Spanish judge blocks Catalonia from confining 156,000 people to their homes: A  judge has blocked the Catalan regional government’s home confinement order, designed to contain the spread of Covid-19 in the provincial capital of Lleida and 7 nearby towns. The measure would have left 156,000 people unable to leave their homes, with few exceptions, after Segría county tallied 1,438 new cases of Covid-19. A ruling late Sunday found that the confinement came under state jurisdiction, not that of the regional government.

UK PM Johnson encourages use of face coverings in confined spaces: UK Prime Minister Boris Johnson said people should wear face coverings inside shops, adding that the government would outline how it planned to enforce its advice over the next few days. 

Bollywood stars test positive: Coronavirus has hit one of Bollywood's leading families with superstar Amitabh Bachchan, his son Abhishek Bachchan and daughter-in-law, actress Aishwarya Rai Bachchan all admitted to hospital. Authorities in Mumbai have declared Bollywood star Amitabh Bachchan's Jalsa residence a containment zone, after the actor and other family members tested positive for coronavirus. 

Lebanon records highest daily increase in coronavirus cases: Lebanon has seen a surge in coronavirus cases, less than two weeks after it virtually ended its lockdown. Early in the pandemic, the eastern Mediterranean country took aggressive measures to stem the spread of the virus, but less than two weeks after Beirut's international airport reopened, infections have risen rapidly. Yesterday, Lebanon reported 166 new cases -- a record high for the country.

7:58 a.m. ET, July 13, 2020

UK PM Johnson encourages use of face coverings in confined spaces 

From CNN’s Sharon Braithwaite and Nada Bashir in London 

 

UK Prime Minister Boris Johnson visits the headquarters of the London Ambulance Service NHS Trust in England on July 13.
UK Prime Minister Boris Johnson visits the headquarters of the London Ambulance Service NHS Trust in England on July 13. Ben Stansall/WPA Pool/Getty Images

British Prime Minister Boris Johnson said Monday that people should wear face coverings inside shops, adding that the UK government would outline how it plans to enforce its advice on masks over the next few days. 

"I do think that in shops it is very important to wear a face covering if you are going be in a confined space and want to protect other people and receive protection in turn," Johnson said during a televised interview on Monday.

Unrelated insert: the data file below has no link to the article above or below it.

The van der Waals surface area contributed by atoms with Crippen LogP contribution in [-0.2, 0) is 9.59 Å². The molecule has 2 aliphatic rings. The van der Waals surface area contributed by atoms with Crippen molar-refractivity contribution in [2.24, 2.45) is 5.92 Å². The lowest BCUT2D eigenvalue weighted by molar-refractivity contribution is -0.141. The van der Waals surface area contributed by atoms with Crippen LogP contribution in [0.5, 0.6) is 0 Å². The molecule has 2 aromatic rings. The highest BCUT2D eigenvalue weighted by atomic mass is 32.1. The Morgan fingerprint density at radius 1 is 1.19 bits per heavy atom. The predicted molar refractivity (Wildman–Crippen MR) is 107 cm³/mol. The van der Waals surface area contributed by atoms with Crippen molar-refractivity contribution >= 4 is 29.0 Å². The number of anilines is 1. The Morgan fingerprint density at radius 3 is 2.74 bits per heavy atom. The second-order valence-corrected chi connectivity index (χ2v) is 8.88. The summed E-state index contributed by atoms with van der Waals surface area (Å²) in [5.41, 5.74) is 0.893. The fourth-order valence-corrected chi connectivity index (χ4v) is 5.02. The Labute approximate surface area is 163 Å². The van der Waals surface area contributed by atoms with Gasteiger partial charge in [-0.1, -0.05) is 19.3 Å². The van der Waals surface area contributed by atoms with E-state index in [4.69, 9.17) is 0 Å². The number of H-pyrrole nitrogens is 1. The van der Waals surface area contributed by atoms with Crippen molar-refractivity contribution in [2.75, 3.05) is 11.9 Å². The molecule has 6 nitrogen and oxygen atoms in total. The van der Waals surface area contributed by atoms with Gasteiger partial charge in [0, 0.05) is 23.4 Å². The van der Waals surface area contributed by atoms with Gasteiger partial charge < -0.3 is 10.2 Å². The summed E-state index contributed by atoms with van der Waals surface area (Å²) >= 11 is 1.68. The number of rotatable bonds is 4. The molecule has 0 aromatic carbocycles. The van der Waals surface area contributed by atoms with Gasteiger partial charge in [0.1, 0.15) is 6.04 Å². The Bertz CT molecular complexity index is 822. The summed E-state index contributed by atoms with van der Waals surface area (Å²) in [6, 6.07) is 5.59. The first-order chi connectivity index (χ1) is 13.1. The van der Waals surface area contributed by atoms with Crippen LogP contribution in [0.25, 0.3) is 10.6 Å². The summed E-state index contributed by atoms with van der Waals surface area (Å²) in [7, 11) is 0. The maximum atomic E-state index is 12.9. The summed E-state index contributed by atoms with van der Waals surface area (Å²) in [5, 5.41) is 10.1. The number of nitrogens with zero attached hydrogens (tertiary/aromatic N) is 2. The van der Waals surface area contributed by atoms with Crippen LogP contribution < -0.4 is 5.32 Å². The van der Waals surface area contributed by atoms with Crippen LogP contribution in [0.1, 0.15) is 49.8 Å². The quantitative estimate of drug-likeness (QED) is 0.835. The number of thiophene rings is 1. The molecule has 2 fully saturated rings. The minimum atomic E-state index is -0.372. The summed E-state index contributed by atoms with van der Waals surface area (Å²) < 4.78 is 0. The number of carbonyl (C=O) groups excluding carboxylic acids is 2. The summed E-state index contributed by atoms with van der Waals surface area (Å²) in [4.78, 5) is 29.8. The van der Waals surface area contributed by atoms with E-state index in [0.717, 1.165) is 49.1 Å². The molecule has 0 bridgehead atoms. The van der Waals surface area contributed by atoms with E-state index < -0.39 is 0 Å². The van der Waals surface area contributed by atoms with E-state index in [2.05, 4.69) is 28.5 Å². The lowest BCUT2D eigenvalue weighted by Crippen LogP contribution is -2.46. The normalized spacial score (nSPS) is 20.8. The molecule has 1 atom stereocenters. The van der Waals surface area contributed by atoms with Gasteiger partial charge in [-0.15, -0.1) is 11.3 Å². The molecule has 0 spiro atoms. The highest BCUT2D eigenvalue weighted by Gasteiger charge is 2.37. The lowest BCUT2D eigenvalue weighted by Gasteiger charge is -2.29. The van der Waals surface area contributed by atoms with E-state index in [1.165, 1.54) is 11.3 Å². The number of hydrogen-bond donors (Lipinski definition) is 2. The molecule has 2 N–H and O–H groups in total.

"In terms of how we do that, whether we'll be making it mandatory, we'll be looking at the guidance, we'll be saying a little bit more in the next few days," he added. 

The Prime Minister's remarks came just a day after his cabinet minister, Michael Gove, said he did not believe the use of face masks should be made compulsory. 

"I don't think mandatory, no, but I would encourage people to wear face masks when they're inside in an environment where they're likely to be mixing with others," Gove told the BBC on Sunday. 

"It's always better to trust people's common sense," he added. 

What's the situation in the UK? The UK is one of the countries worst hit by coronavirus. With almost 45,000 fatalities, it stands third behind Brazil and the United States.

"The UK is way behind many countries in terms of wearing masks," Venki Ramakrishnan, the head of the Royal Society, Britain's national academy of sciences, said last week.

Ramakrishnan argued that not wearing a mask should be regarded as antisocial as drink-driving, reasoning that there is a "growing body of evidence that wearing a mask will help protect others -- and might even protect you."

Despite this, the only places where face masks are compulsory in England is on public transport, a measure brought in on June 15, and in healthcare settings.

Government considers enforcement measures: While the Prime Minister said Monday that members of the public had shown "amazing sensitivity" to others over the course of the pandemic, he confirmed that the government is looking into enforcement measures.

"We'll be looking in the next few days about how exactly how, with what tools of enforcement, we think we want to make progress," Johnson said. 

"As the virus comes down in incidence and we have more and more success, face coverings are a kind of extra reassurance that we can all use to stop it coming back and stop it getting out of control again," he added.

8:10 a.m. ET, July 13, 2020

Schools should probably not reopen if "a community has had a five day sustained increase in community spread," source close to Task Force tells CNN

 From CNN’s Dr. Sanjay Gupta and Nadia Kounang

As the number of new coronavirus cases continues to rise sharply in the United States, the Trump administration persists in its messaging about children returning to classrooms in the fall.

A source close to the Coronavirus Task Force told CNN's Chief Medical Correspondent Dr. Sanjay Gupta: "With regard to schools, each community will have to evaluate the status of the outbreak in their particular area.

"While there are no hard and fast rules, if a particular community has had a five day sustained increase in community spread, they probably should not be opening schools until they pass through the basic gating criteria of a 14 day downward trajectory. That guidance has not changed.”